This north London house extension by Lipton Plant Architects features a walk-on glass roof that can be accessed by climbing through a window
There are divergent things happening in the product and interaction design community. On one hand, we have some amazing pieces of writing from the likes of Ryan Singer and Julie Zhuo, moving our craft forward. On the other hand, we have a growing number of people posting and discussing their work on Dribbble, the aggregated results of which are moving our craft backwards.
CUPERTINO, Calif. — The man who designed the iPod ponders the question with furrowed brow.
“That’s a good one,” says Jony Ive, when asked what he would turn his talents to if Apple no longer required them. There’s a long silence, then a whispered, thoughtful and prolonged answer that boils down to one thing. He’s not going anywhere.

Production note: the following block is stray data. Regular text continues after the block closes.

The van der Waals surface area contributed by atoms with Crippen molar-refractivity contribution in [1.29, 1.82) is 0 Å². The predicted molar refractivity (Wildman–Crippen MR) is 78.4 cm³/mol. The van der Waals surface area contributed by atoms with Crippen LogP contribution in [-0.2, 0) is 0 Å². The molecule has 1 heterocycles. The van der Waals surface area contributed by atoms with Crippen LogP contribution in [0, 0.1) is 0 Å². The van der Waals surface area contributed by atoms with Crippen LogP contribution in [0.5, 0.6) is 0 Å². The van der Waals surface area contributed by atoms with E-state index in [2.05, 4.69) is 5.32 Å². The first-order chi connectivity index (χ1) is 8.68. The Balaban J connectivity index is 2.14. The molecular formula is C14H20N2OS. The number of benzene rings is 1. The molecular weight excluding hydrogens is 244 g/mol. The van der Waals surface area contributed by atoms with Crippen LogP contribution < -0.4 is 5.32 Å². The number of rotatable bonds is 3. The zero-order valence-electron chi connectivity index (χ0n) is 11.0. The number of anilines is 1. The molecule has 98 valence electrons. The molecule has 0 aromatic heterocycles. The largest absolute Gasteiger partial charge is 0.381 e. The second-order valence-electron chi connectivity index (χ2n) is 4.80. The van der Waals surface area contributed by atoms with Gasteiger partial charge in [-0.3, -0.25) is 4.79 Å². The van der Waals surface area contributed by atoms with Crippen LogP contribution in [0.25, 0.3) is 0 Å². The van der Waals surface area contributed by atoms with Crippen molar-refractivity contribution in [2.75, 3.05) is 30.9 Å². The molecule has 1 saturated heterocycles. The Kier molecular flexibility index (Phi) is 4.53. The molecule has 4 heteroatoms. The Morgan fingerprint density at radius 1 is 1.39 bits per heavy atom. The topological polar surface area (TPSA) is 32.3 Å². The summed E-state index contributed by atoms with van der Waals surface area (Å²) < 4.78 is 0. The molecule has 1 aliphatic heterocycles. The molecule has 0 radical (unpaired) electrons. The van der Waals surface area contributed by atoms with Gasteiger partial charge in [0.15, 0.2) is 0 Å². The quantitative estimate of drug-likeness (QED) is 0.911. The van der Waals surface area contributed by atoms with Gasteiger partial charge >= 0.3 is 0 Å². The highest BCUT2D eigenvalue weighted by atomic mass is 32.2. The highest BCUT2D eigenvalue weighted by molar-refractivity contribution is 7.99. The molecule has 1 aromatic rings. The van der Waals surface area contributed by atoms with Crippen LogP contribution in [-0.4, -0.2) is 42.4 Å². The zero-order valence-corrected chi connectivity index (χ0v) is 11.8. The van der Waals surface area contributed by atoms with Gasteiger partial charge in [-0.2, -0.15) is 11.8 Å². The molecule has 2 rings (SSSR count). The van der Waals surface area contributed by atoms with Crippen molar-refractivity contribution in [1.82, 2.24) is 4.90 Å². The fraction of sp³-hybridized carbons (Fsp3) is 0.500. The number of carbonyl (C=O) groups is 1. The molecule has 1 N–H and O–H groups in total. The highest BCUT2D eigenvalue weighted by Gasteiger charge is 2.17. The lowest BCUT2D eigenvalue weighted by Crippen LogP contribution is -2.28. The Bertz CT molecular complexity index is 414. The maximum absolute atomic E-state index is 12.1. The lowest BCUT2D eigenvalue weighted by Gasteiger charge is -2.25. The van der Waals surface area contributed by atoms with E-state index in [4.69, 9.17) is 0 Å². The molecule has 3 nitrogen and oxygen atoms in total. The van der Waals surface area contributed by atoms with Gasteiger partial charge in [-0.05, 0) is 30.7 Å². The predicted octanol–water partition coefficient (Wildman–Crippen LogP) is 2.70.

“Look at that chair, we understand it because its form and function are the same thing, which is how the manufactured world has been for hundreds of years,” he says in a soft British accent. “And then incredibly and relatively recently, there’s this opportunity but with a set of problems to create objects whose forms don’t hint at what they do. And they’re packed with incredible sophistication and capability.”
Ive twirls his iPhone 5s in his hand, then smiles.